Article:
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What Can You Learn from An Older Person The SeniorScape®

While I’ve always appreciated that you can learn from others, and especially older adults, which was informed and punctuated by my entire professional career in long term care, a recent experience highlights that point. I’m especially happy to be sharing this first story during Women’s History Month.


I’ve been covering at a small long term care facility as a speech/language pathologist in a very remote area in upstate New York. Actually, it’s practically in the middle of nowhere. In its heyday it was a town of approximately 10,000, but with migrating businesses to other areas, the present population is approximately 6,000. One could call it a rather depressed area.


On this particular day, a patient who I’ll call Anne, was in the facility for short-term rehabilitation. The physical therapist accompanied her into the rehabilitation gym and asked her what music she’d like to hear. Anne responded, “Jelly Roll.” The therapist repeatedly said, “Alexa, play Jelly Roll.” But Alexa didn’t understand the therapist, who was a non-native English speaker from an entirely different culture.


Equally interesting was that the patient was an English woman born in Liverpool who spoke with a distinct accent. She proudly recalled hearing the Beatles when they first started out performing at Liverpool’s Cavern Club.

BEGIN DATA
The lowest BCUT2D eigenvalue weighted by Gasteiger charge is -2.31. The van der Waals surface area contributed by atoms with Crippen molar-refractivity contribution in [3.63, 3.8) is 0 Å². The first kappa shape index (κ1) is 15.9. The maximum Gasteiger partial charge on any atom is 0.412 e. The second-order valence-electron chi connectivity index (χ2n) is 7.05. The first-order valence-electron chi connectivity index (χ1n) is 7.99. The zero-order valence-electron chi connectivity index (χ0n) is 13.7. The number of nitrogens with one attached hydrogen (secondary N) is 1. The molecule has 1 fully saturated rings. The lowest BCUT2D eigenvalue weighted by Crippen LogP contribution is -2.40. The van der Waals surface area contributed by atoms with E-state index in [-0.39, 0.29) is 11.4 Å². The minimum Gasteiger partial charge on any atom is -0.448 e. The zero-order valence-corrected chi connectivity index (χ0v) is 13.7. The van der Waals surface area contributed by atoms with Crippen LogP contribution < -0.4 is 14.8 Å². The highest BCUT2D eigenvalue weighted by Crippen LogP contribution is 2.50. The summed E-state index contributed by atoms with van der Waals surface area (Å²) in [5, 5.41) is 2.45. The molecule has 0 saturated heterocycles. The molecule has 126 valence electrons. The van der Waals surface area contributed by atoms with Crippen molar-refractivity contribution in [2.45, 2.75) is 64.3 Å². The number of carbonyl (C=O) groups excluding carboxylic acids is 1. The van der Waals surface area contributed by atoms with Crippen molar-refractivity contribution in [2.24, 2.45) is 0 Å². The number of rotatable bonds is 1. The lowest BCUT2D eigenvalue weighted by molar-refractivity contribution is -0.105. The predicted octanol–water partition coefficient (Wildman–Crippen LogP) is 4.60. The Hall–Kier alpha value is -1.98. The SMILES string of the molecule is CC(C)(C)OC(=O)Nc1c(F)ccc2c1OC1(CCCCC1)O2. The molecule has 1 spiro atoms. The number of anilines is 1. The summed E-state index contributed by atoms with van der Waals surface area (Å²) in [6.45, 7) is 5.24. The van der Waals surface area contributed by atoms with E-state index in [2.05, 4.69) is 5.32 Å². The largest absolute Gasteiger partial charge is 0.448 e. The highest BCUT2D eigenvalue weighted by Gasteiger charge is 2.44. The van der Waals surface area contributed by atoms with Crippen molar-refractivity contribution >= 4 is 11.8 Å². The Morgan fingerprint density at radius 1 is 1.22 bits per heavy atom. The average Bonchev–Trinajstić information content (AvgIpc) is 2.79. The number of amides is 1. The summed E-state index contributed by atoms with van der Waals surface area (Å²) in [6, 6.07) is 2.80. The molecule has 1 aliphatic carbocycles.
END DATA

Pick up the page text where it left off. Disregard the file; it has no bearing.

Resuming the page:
I thought her choice was interesting, especially because the only Jelly Roll I knew of was Jelly Roll Morton, the American ragtime jazz pianist and bandleader who has been claimed to have invented the jazz genre.


After several tries, Alexa finally found “Jelly Roll” playing his song “Save Me”, a captivating ballad telling the story of his troubled past and path to success.


I found Jelly Roll on a Google search. I read his inspirational story about addiction, redemption, and musical success. I began texting several friends about Jelly Roll’s inspirational story; a story I learned from an Liverpool accent speaking English woman age 80 in a nursing home in this remote area In upstate New York.


One of my friends responded to my text saying he knows Jelly Roll. Once she finished exercising, I was curious to find out how Anne learned about Jelly Roll and was excited to tell her I know someone who actually knows Jelly Roll.